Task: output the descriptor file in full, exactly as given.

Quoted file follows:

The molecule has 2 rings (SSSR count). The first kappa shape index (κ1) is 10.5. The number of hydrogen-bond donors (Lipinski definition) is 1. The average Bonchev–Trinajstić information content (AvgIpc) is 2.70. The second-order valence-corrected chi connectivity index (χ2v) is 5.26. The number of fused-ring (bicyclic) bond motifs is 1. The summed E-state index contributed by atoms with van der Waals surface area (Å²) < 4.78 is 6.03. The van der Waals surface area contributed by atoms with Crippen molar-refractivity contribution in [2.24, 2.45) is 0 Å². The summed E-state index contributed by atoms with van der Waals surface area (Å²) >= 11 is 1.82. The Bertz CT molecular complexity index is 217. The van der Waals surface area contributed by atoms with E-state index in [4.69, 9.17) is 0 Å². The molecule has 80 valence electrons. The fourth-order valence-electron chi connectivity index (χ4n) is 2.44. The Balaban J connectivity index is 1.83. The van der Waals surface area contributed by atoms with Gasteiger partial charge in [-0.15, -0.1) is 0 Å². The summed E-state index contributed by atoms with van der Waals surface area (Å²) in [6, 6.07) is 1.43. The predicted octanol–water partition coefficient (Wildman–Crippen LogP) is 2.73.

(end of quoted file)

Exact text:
The molecule has 2 rings (SSSR count). The first kappa shape index (κ1) is 10.5. The number of hydrogen-bond donors (Lipinski definition) is 1. The average Bonchev–Trinajstić information content (AvgIpc) is 2.70. The second-order valence-corrected chi connectivity index (χ2v) is 5.26. The number of fused-ring (bicyclic) bond motifs is 1. The summed E-state index contributed by atoms with van der Waals surface area (Å²) < 4.78 is 6.03. The van der Waals surface area contributed by atoms with Crippen molar-refractivity contribution in [2.24, 2.45) is 0 Å². The summed E-state index contributed by atoms with van der Waals surface area (Å²) >= 11 is 1.82. The Bertz CT molecular complexity index is 217. The van der Waals surface area contributed by atoms with E-state index in [4.69, 9.17) is 0 Å². The molecule has 80 valence electrons. The fourth-order valence-electron chi connectivity index (χ4n) is 2.44. The Balaban J connectivity index is 1.83. The van der Waals surface area contributed by atoms with Gasteiger partial charge in [-0.15, -0.1) is 0 Å². The summed E-state index contributed by atoms with van der Waals surface area (Å²) in [6, 6.07) is 1.43. The predicted octanol–water partition coefficient (Wildman–Crippen LogP) is 2.73.